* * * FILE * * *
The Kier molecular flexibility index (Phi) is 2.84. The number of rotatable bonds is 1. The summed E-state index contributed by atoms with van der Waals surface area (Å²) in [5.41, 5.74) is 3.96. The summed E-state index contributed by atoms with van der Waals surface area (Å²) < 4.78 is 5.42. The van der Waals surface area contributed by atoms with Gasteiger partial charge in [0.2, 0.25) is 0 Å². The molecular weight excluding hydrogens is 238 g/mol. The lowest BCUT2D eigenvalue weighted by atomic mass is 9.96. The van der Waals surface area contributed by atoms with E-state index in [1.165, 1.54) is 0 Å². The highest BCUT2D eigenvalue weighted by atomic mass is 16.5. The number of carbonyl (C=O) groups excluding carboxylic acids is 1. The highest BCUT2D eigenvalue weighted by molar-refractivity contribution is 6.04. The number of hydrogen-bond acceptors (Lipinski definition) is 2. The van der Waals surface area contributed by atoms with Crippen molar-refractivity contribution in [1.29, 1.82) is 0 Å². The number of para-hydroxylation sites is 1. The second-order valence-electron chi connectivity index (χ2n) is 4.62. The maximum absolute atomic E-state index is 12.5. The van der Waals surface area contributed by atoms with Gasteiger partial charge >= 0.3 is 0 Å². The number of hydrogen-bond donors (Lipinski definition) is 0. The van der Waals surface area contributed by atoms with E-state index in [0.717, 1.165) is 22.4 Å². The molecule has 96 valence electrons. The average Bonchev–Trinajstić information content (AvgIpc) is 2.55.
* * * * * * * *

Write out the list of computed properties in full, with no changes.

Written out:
The Kier molecular flexibility index (Phi) is 2.84. The number of rotatable bonds is 1. The summed E-state index contributed by atoms with van der Waals surface area (Å²) in [5.41, 5.74) is 3.96. The summed E-state index contributed by atoms with van der Waals surface area (Å²) < 4.78 is 5.42. The van der Waals surface area contributed by atoms with Gasteiger partial charge in [0.2, 0.25) is 0 Å². The molecular weight excluding hydrogens is 238 g/mol. The lowest BCUT2D eigenvalue weighted by atomic mass is 9.96. The van der Waals surface area contributed by atoms with E-state index in [1.165, 1.54) is 0 Å². The highest BCUT2D eigenvalue weighted by atomic mass is 16.5. The number of carbonyl (C=O) groups excluding carboxylic acids is 1. The highest BCUT2D eigenvalue weighted by molar-refractivity contribution is 6.04. The number of hydrogen-bond acceptors (Lipinski definition) is 2. The van der Waals surface area contributed by atoms with Crippen molar-refractivity contribution in [1.29, 1.82) is 0 Å². The number of para-hydroxylation sites is 1. The second-order valence-electron chi connectivity index (χ2n) is 4.62. The maximum absolute atomic E-state index is 12.5. The van der Waals surface area contributed by atoms with Gasteiger partial charge >= 0.3 is 0 Å². The number of hydrogen-bond donors (Lipinski definition) is 0. The van der Waals surface area contributed by atoms with E-state index in [0.717, 1.165) is 22.4 Å². The molecule has 96 valence electrons. The average Bonchev–Trinajstić information content (AvgIpc) is 2.55.